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Can Medical Malpractice Be Criminal?

Written by Jared Staver

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Jared Staver is a Personal Injury Lawyer based in Chicago, Illinois and has been practicing law for over 20 years.

Jared Staver

CATEGORY: Medical Malpractice


Doctors have a duty to care for their patients to the best of their ability. Part of this duty is keeping that care above an acceptable standard, and any violation of this standard results in medical malpractice. Any number of actions could be considered a breach of this duty, from misdiagnosis to prescribing the wrong medication. None of these charges, however, are criminal. To be charged criminally for their malpractice, a doctor’s mistake needs to reflect unusual incompetence.

For help navigating the specifics of your medical malpractice claim, it’s a good idea to contact a skilled medical malpractice attorney. At Staver Accident Injury Lawyers, P.C, our legal team understands how difficult it is to suffer due to a medical professional’s mistake. Our Chicago medical malpractice attorneys are knowledgeable about the medical malpractice process and know what it takes to help you receive the compensation you deserve.

When your health is at stake, you’ll want to make sure all your bases are covered. Schedule a free consultation by calling or filling out our online form today.

Severe Medical Malpractice Can Result in Criminal Charges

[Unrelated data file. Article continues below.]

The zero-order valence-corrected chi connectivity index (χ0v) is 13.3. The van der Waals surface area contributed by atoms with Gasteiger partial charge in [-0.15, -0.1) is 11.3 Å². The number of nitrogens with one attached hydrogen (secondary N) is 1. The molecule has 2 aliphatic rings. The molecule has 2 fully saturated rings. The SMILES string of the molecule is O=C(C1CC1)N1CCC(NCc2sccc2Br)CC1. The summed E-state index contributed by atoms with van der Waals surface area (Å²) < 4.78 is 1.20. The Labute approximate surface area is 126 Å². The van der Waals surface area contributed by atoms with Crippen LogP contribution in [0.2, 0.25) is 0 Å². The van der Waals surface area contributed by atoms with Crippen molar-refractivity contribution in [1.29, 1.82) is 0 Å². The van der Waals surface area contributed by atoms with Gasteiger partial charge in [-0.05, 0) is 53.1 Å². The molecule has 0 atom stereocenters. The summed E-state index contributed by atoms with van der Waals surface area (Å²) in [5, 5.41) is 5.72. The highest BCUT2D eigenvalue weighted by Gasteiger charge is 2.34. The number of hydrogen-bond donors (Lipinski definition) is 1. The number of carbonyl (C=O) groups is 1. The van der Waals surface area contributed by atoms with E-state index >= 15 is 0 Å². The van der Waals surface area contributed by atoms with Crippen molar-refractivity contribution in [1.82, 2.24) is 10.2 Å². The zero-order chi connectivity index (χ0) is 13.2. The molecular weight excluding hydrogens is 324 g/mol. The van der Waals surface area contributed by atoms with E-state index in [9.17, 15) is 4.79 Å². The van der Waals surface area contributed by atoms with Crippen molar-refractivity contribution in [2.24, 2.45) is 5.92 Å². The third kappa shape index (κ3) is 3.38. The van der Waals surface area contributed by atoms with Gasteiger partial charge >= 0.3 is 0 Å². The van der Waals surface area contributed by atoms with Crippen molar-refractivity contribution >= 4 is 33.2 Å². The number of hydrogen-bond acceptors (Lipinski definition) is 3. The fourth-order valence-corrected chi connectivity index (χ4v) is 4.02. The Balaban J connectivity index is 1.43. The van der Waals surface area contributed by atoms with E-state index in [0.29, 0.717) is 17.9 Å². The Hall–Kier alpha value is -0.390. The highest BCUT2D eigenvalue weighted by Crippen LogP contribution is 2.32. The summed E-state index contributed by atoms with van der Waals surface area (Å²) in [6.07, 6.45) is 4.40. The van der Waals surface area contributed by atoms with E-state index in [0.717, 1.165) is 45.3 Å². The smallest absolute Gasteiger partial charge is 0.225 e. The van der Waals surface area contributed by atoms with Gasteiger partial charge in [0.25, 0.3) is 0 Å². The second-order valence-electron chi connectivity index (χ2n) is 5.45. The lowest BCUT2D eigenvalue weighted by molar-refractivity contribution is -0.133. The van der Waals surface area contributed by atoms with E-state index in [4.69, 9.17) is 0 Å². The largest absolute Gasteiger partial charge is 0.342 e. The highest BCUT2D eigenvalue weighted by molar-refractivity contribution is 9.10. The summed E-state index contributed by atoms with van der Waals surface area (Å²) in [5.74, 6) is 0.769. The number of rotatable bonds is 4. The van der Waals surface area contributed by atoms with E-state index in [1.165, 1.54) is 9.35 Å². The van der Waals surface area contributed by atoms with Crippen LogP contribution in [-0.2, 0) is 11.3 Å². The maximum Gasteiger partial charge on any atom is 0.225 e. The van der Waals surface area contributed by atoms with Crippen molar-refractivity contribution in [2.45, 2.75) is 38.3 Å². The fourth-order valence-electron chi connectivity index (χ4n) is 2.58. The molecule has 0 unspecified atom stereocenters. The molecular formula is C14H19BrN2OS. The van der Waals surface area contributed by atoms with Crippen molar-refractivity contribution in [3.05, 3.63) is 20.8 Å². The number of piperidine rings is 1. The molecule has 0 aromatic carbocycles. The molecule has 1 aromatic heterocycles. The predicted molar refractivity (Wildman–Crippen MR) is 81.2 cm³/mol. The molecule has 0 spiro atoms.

To be criminally charged for malpractice, your doctor must do more than merely breach their duty of care. Simple breaches will result in a regular, or civil, medical malpractice claim. To be criminally charged, your doctor’s actions must have been a “gross or flagrant deviation from the standard of care” according to Amy Cook, author of Criminal Medicine: When Malpractice Turns to Manslaughter. In other words, if your medical professional acts in a way that a reasonable person never would, their malpractice may shift from civil to criminal. Additionally, if your doctor appears to be indifferent to patients’ well-being or safety, they may be criminally liable.

State of Mind is an Essential Factor in Malpractice Cases

In addition to deviating from a normal standard of care, your doctor’s intent is also relevant. When deciding whether malpractice is civil or criminal, it must be considered whether the medical professional had knowledge of or intent to cause the damages inflicted by their care.

While it is rare to prove that a medical worker intended to cause harm, this doesn’t preclude a criminal charge of malpractice. What matters is whether the worker in question knew, or should have known, about a substantial risk that led to your damages. If they did and this considerable risk was ignored unjustifiably, it’s possible that you can bring criminal malpractice charges against them.

Subjectivity is an Issue in Criminal Malpractice

The biggest issue with a criminal medical malpractice case is that there is no single established standard of medical care. Thus, whether your doctor breached their duty of care is significantly subjective. Furthermore, medicine is not an exact science. Doctors are frequently forced to make time-sensitive decisions based on little or incomplete information. With so many split-second calls, it becomes difficult to prove that your doctor did not act in the same way a reasonable medical professional would have.

Talk to an Experienced Chicago Medical Malpractice Lawyer Today

A skilled attorney is indispensable when considering all the different factors that influence a medical malpractice case. Staver Accident Injury Lawyers, P.C is an ally you can trust throughout your malpractice case. You should contact us as soon as possible to speak with a dedicated lawyer who can answer any questions you may have about medical malpractice and compensation.

Contact our legal team at to schedule a free consultation right away.

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